Accordingly, it is to be understood that the embodiments of the invention herein described are merely illustrative of the application of the principles of the invention. Reference herein to details of the illustrated embodiments are not intended to limit the scope of the claims which themselves recite those features regarded as essential to the invention.
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|Citing Patent||Filing date||Publication date||Applicant||Title|
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|US4847208 *||Jul 29, 1987||Jul 11, 1989||Bogen Steven A||Apparatus for immunohistochemical staining and method of rinsing a plurality of slides|
|US4941596 *||Jul 14, 1986||Jul 17, 1990||Minnesota Mining And Manufacturing Company||Mixing system for use with concentrated liquids|
|US8602050 *||Aug 24, 2010||Dec 10, 2013||Avery Dennison Corporation||Self-cleaning varnish supply machine|
|US8651129 *||Oct 3, 2011||Feb 18, 2014||Karlsruhe Institut Fuer Technologie||Method and arrangement for generating or depositing a stream of fluid segments and use thereof|
|US20120052208 *||Aug 24, 2010||Mar 1, 2012||Avery Dennison Corporation||Self-Cleaning Varnish Supply Machine|
|US20120260996 *||Oct 3, 2011||Oct 18, 2012||Karlsruher Institut Fuer||Method and arrangement for generating or depositing a stream of fluid segments and use thereof|
|EP0368391A1 *||Oct 30, 1989||May 16, 1990||Stork Brabant B.V.||Device for the conveyance of pasty material|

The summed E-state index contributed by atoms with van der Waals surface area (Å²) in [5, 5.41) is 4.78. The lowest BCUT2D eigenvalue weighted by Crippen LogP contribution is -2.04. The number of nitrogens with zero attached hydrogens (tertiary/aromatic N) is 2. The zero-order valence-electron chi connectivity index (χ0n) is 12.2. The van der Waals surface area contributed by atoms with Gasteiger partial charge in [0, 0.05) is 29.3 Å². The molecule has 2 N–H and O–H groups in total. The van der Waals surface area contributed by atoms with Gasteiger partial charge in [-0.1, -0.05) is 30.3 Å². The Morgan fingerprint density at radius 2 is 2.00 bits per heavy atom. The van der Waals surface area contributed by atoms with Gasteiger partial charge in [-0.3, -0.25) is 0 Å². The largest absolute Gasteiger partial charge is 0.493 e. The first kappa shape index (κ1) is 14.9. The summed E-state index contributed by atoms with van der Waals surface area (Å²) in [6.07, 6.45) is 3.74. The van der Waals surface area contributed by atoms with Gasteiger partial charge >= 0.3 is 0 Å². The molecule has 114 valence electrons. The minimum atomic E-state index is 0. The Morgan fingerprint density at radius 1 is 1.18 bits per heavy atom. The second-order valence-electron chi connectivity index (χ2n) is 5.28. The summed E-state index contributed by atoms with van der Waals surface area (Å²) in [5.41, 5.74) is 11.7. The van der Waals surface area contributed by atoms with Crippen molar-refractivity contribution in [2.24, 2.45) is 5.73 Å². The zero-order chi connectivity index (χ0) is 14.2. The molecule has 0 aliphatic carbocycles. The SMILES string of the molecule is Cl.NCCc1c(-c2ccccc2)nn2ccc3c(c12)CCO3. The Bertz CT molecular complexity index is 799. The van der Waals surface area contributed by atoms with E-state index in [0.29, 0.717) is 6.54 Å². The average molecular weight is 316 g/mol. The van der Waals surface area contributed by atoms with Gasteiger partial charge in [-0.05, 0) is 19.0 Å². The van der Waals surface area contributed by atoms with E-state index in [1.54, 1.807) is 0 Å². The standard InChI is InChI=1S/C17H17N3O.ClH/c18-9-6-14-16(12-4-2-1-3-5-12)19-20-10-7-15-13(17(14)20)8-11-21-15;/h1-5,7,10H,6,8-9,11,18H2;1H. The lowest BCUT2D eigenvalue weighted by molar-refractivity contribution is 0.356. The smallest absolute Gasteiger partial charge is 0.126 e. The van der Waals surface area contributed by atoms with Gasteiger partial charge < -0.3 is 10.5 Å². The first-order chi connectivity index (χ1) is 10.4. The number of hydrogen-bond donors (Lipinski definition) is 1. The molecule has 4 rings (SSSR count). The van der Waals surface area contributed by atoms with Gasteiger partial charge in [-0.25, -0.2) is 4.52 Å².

|U.S. Classification||118/46, 137/266, 222/135, 222/148|
|International Classification||B41F31/02, D06B11/00|
|Cooperative Classification||D06B11/0063, B41F31/02, Y10T137/4857|
|European Classification||D06B11/00G3, B41F31/02|
|Dec 14, 1982||AS||Assignment|
Owner name: AUTO-TINT, INC., 425 EAST STATE ST., ITHACA, NY A
Free format text: ASSIGNMENT OF ASSIGNORS INTEREST.;ASSIGNOR:TARR, HENRY;REEL/FRAME:004077/0300
Effective date: 19821209
|Jul 31, 1986||AS||Assignment|
Owner name: ELECTRA COLOR SYSTEMS COMPANY, A DIVISION OF TARCO
Free format text: ASSIGNMENT OF ASSIGNORS INTEREST.;ASSIGNOR:AUTO-TINT, INC.;REEL/FRAME:004584/0267
Effective date: 19860321
Owner name: ELECTRA COLOR SYSTEMS COMPANY, A DIVISION OF TARCO
Free format text: ASSIGNMENT OF ASSIGNORS INTEREST;ASSIGNOR:AUTO-TINT, INC.;REEL/FRAME:004584/0267
Effective date: 19860321
|Jul 4, 1989||REMI||Maintenance fee reminder mailed|
|Dec 3, 1989||LAPS||Lapse for failure to pay maintenance fees|
|Feb 20, 1990||FP||Expired due to failure to pay maintenance fee|
Effective date: 19891203